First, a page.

When I was eight years old, I was reading to my mother. But these were practical things: permission slips, vocabulary from her ESL tests.
"How do you spell 'library'?" she asked me one night, and over and over for the next two days. She never stepped into our library in Chinatown, but she knew how much I loved to read.
We don't read like we used to. A report just released by Children Now shows that only one in four fourth-graders in California are reading proficiently. Reading should be fun, not just a skill to be measured on standardized tests. We can't solve the literacy problem overnight, but we can find books that engage our kids.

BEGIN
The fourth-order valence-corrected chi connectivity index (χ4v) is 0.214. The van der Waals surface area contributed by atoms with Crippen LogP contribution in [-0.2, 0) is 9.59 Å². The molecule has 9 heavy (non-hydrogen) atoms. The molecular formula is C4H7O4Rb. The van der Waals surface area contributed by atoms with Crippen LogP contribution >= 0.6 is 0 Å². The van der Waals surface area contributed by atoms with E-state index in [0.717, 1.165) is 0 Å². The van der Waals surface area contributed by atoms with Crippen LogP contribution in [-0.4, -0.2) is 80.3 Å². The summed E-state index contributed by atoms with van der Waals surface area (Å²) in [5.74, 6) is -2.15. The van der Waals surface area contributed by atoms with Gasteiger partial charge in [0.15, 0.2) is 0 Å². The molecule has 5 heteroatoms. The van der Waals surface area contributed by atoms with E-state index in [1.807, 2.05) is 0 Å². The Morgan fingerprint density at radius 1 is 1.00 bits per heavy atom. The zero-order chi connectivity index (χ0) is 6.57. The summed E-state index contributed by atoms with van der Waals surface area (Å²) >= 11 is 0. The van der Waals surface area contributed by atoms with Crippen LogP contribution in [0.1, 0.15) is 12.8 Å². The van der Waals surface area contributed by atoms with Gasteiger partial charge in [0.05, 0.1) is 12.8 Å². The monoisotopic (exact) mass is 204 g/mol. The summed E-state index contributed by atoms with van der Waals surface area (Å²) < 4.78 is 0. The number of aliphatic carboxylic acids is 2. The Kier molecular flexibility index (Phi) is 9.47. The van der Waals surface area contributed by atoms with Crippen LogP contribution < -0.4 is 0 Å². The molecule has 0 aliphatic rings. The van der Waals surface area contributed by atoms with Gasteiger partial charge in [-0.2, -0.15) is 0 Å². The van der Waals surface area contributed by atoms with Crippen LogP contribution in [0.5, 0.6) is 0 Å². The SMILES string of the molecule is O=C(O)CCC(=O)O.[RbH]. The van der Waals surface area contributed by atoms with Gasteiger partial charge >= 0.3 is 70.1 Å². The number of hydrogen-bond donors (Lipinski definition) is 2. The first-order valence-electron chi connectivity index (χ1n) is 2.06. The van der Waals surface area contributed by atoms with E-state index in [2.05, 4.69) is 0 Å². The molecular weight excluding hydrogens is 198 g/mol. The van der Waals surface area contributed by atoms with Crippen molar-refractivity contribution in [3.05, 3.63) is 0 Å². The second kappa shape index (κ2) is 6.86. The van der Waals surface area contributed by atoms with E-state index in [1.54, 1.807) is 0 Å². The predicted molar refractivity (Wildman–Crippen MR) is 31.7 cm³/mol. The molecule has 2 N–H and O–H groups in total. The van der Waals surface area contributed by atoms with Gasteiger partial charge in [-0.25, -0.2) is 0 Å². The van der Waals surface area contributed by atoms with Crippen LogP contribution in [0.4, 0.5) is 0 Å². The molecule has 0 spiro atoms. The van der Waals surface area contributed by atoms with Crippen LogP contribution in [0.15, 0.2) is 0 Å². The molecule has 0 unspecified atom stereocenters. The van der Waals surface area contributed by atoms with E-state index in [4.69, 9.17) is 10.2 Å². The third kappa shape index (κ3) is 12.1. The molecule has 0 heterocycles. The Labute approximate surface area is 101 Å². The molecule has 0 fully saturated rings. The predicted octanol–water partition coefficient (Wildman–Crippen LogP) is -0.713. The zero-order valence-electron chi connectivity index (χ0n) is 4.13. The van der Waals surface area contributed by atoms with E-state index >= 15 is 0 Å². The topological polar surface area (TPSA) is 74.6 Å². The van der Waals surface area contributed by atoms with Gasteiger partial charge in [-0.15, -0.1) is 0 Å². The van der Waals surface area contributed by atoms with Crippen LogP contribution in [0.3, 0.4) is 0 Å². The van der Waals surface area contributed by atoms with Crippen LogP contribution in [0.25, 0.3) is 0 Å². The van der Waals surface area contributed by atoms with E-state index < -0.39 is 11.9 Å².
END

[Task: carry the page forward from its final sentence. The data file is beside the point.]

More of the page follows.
Lately my son and I have been enjoying "The Cat's Table," Michael Ondaatje's tale of a Ceylonese boy travelling on a ship to England. I have to explain a lot of words to my six-year-old: "ayurvedic," "venerable," "rabies." We learn that Sir Hector, a wealthy man, got sick by ridiculing a monk who passed by his estate. He calls the monk a "muttara-balla," a urinating dog. Insulted, the monk says he'll send the man a "muttara-balla," after which Sir Hector is bitten by his rabid dog. These are new words for me, but they're ideas that my son is already learning about.
Reading to my son has become a shared journey to unknown places, to learn what the textbooks may not teach. In these stories, people get their just desserts. It beats the grim reality: the billionaires are getting richer, they don't get rabies after hurling insults. One out of four children in this Golden State live in poverty. Their parents don't often have the luxury of reading to them.